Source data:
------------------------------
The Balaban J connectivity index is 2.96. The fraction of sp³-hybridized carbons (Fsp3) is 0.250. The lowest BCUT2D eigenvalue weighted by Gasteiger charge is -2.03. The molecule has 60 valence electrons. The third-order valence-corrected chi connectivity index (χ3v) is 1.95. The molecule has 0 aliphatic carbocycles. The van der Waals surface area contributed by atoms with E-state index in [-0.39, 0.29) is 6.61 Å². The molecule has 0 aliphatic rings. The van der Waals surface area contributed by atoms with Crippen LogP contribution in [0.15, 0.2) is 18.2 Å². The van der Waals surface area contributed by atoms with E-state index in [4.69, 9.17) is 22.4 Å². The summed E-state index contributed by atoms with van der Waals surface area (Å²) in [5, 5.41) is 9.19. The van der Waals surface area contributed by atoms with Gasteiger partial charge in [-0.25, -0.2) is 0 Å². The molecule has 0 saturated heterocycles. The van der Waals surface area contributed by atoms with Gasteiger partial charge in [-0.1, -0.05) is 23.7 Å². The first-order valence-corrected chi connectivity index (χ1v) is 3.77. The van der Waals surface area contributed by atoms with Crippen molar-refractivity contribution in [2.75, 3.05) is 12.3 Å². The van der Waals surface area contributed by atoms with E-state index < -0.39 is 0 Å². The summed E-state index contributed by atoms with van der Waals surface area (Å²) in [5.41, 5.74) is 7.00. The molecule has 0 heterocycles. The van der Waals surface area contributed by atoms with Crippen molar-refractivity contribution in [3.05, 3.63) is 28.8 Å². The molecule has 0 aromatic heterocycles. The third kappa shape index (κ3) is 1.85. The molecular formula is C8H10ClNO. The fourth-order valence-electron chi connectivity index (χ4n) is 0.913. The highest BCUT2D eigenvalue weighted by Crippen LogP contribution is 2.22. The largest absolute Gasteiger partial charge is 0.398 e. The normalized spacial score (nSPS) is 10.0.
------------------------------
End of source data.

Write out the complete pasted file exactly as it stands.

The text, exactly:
The Balaban J connectivity index is 2.96. The fraction of sp³-hybridized carbons (Fsp3) is 0.250. The lowest BCUT2D eigenvalue weighted by Gasteiger charge is -2.03. The molecule has 60 valence electrons. The third-order valence-corrected chi connectivity index (χ3v) is 1.95. The molecule has 0 aliphatic carbocycles. The van der Waals surface area contributed by atoms with E-state index in [-0.39, 0.29) is 6.61 Å². The molecule has 0 aliphatic rings. The van der Waals surface area contributed by atoms with Crippen LogP contribution in [0.15, 0.2) is 18.2 Å². The van der Waals surface area contributed by atoms with E-state index in [4.69, 9.17) is 22.4 Å². The summed E-state index contributed by atoms with van der Waals surface area (Å²) in [5, 5.41) is 9.19. The van der Waals surface area contributed by atoms with Gasteiger partial charge in [-0.25, -0.2) is 0 Å². The molecule has 0 saturated heterocycles. The van der Waals surface area contributed by atoms with Gasteiger partial charge in [-0.1, -0.05) is 23.7 Å². The first-order valence-corrected chi connectivity index (χ1v) is 3.77. The van der Waals surface area contributed by atoms with Crippen molar-refractivity contribution in [2.75, 3.05) is 12.3 Å². The van der Waals surface area contributed by atoms with E-state index < -0.39 is 0 Å². The summed E-state index contributed by atoms with van der Waals surface area (Å²) in [5.41, 5.74) is 7.00. The molecule has 0 heterocycles. The van der Waals surface area contributed by atoms with Crippen molar-refractivity contribution in [3.05, 3.63) is 28.8 Å². The molecule has 0 aromatic heterocycles. The third kappa shape index (κ3) is 1.85. The molecular formula is C8H10ClNO. The fourth-order valence-electron chi connectivity index (χ4n) is 0.913. The highest BCUT2D eigenvalue weighted by Crippen LogP contribution is 2.22. The largest absolute Gasteiger partial charge is 0.398 e. The normalized spacial score (nSPS) is 10.0.